The next 100 kilometres was a bit of a nightmare to ride in, and quite soon after leaving Savannah, I realized that I was never going to make it to Jacksonville in time to surprise Patricia… Bummer !!

It seemed that the weather forecasters had got their facts wrong again, as Storm Andrea did not wait for late afternoon to cross Florida, but had made her way overland during the night, eager to make my acquaintance on I-95 !

It was quite possibly the heaviest rain I have ridden in, although as I get older, memories of previous heavy rains have receded somewhat ! Visibility was down to less than 50 metres in most places, and overtaking trucks which threw up waves of spray and water made for dangerous riding conditions.

And maintaining decent speeds was almost impossible… Almost…!! All that I can say, is that for long periods of time, we actually stuck to the 65 or 70 mile per hour speed limit !! The big trucks just plowed their way through the weather, while smaller cars and their nervous drivers were far more erratic, and needed to be avoided as much as possible.

Breaking through the spray thrown up by trucks was a bit of a lottery at times... You never know what might be waiting for you on the other side !!

Breaking through the spray thrown up by trucks was a bit of a lottery at times… You never know what might be waiting for you on the other side !!

If they hit a puddle of water on the highway, they would brake and then slither around for a while before regaining control, and when this happens right in front of you, and especially if you’re riding a motorcycle, it can be rather disconcerting !!

People I passed kept indicating that I was crazy and that I should pull off, but I just grinned back at them and gave them the thumbs up to show that I was dealing with the inclement weather the only way I knew how, and that was to keep riding until I got out of it !! Optimism is a strong motivator !!

I reached the turnoff to Brunswick at about the same time as Patricia’s plane was landing in Jacksonville, 90 km to the south. It was still raining, but not nearly as heavily as it was before. I rode down the main street and stopped opposite the City Hall building right outside a place called “Hungry Hanna’s”. I had not eaten since the night before, and after expending so much energy fighting through the rain, I was ravenous !

I was sopping wet, so just pushed open the door of Hungry Hanna’s and stood outside of it, hoping to attract somebody’s attention. I did not want to walk into the establishment dripping water all over their floor. An elderly lady with long gray hair tied in a ponytail, looked up disaprovingly from behind the counter as I stood there.

“Hi !!” I said, “I am very wet and don’t want to mess up your floors…”

“I can see that !” she said, looking me up and down. “You can’t come in here like that !!”

“Is it possible for you to bring me a cup of coffee that I can drink outside here ?”I enquired hopefully.

“I’m not making you a cup of coffee !!” she said sternly, and then looked back down at whatever she was reading before I came in…

So much for the southern hospitality I had heard so much about…!!

I stood outside the restaurant for another few minutes, trying to decide what to do next. It was still raining, and although I knew that Patricia’s sister Mimi’s house was just around the corner, I knew that there would not be anybody home until after 4.00 pm. I decided that there was nothing else to do but stand and wait for another hour until Patricia arrived.

While I was fiddling about with my I-Pod, a small white car pulled up to the curb and the driver called out to me.

“Ronnie ?? I’m Charles… I live at Mimi’s house. I saw your bike as I was driving past and thought that it had to be you !! We were only expecting you tomorrow !!”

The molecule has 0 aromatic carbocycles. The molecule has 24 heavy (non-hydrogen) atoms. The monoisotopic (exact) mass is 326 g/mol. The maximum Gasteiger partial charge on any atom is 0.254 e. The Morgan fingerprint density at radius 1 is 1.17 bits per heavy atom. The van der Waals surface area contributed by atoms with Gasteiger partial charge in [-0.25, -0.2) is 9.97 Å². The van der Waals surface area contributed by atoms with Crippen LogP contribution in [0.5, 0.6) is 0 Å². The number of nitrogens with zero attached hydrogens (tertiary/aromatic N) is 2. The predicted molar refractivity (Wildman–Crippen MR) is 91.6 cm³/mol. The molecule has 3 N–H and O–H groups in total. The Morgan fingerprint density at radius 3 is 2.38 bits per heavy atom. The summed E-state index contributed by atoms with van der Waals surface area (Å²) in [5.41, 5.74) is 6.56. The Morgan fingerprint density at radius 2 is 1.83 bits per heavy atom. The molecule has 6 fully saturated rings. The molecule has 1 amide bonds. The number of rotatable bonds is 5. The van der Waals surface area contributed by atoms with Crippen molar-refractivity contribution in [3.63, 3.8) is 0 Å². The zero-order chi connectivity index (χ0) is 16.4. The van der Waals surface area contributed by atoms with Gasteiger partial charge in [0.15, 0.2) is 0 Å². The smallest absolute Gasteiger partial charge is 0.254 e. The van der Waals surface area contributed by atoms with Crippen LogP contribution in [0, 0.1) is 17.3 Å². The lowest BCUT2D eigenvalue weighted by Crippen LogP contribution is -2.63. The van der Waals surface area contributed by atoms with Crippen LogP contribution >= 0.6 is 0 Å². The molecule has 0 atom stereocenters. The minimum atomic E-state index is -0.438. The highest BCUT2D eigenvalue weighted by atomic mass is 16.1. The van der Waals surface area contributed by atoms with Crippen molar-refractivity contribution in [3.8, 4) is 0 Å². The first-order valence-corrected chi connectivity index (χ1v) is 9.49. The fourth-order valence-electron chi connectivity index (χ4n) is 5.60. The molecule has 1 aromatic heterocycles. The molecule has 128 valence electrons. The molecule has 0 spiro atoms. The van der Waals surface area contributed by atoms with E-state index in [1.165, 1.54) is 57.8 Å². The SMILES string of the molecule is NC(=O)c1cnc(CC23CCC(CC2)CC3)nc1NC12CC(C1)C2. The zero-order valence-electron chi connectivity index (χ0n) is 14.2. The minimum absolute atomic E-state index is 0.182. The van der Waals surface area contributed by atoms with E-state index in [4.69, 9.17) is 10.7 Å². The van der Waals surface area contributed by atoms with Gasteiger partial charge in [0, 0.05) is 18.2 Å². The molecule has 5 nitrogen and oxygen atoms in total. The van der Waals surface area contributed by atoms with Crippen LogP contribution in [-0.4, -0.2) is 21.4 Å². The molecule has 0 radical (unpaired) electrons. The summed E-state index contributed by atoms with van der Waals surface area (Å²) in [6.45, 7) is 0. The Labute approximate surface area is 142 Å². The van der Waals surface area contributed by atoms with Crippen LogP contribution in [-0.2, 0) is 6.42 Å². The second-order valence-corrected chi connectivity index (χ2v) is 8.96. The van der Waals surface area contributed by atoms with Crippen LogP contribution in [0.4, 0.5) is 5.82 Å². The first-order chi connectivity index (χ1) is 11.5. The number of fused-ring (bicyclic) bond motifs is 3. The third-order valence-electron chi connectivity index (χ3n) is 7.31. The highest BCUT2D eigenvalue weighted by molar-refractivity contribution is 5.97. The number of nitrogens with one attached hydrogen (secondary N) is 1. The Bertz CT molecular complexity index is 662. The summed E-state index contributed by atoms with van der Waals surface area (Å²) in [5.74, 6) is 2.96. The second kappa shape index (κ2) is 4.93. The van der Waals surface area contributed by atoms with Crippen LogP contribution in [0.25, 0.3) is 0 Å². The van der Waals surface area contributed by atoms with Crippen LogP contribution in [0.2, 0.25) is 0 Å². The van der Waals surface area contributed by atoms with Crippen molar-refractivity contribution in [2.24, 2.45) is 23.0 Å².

Parked outside Mimi's beautiful home in Brunswick, Georgia

Parked outside Mimi’s beautiful home in Brunswick, Georgia

I followed Charles down Union Street, and parked outside a beautiful old Victorian home, mostly hidden behind huge trees. Charles, who is a chef at a nearby restaurant,  advised that the house was over 100 years old, and directed me up a flight of stairs to the first floor and the bedroom we would using during our stay.

Richburg, South Carolina, to Brunswick, Georgia. 2nd leg of my "South and Eastern US Tour" complete.

Richburg, South Carolina, to Brunswick, Georgia. 2nd leg of my “South and Eastern US Tour” complete.

I shed most of my wet gear on the wide front porch, before sitting down to await the arrival of Patricia. Mimi’s neighbours and close friends, Rusty and Catherine, happened to have business down in Jacksonville on the same day as our arrival and collected Patricia from the airport. They arrived barely a few minutes after I had settled down on the porch.

Rusty’s southern drawl was jarringly different to Catherine’s strong Irish accent, and with my South African accent, and Patricia’s “Nu Yawker” thrown in, I was amazed that we understood it each other at all !!

Rusty suggested I park the Big Fella under the roof of their car port, where it would be out of the rain and not long afterwards, we were enjoying  Jameson’s, which just happened to be Rusty’s favourite whiskey, and a brand that I am rather partial to !!

Mimi had not only offered us the run of her home, but her husband David, had very kindly agreed to let us use his car, a beautiful Audi TT convertible !! I knew that this car was David’s pride and joy, and that very few people got to drive it, so was understandably surprised and very grateful for this gesture !! Many thanks David !!

I will certainly adhere to all stipulations regarding and pertaining to the usage of said vehicle, especially “Sub Section 3, Paragraph 1”, which clearly states that Patricia’s fingertips may not come into contact with the steering wheel of said vehicle, for any reason whatsoever…!!

I was looking forward to meeting Mimi’s many friends in Brunswick and on St. Simon’s Island, and listened carefully while my following few days were being mapped out by Patricia. It seemed as though our days here would be filled with places to see and people to visit !

©GBWT 2013

4 comments to Thwarted by Andrea…!!

  • Mark Behr

    Good thing you are not a Generation Y baby – you would melt in such a storm. Enjoy some time with your lovely lady!

  • Charmz

    Glad to see you arriving at David and Mimi’s home in one piece, albeit sopping wet from that long ride. You and Patricia will have lots of fun in the few days that you are there. I’m sure she has loads planned for you. David and Mimi’s 100 year old home looks absolutely magnificent. It was great to skype with you guys again. Enjoy that sunshine, its freezing back home.

  • Murray

    I am very glad you are back on the bike – not to mention the great stories to go with them. Please keep them coming.

    Cheers… Murray
    Brisbane, Australia

  • Kim

    That wasn’t fun!!! Thank heavens for a Jameson – it’s 11am and I’ve just had a neat double, or as Papa would say – “a Porra wake-up call”, after reading all about you meeting Andrea…….
    Patricia, only 4 wheels for a while -see….
    Glad you there safe and sound and when you’ve dried off – go back to that Hungry Hanna’s and give her a “PK” from me!!!
    BIG kisses
    K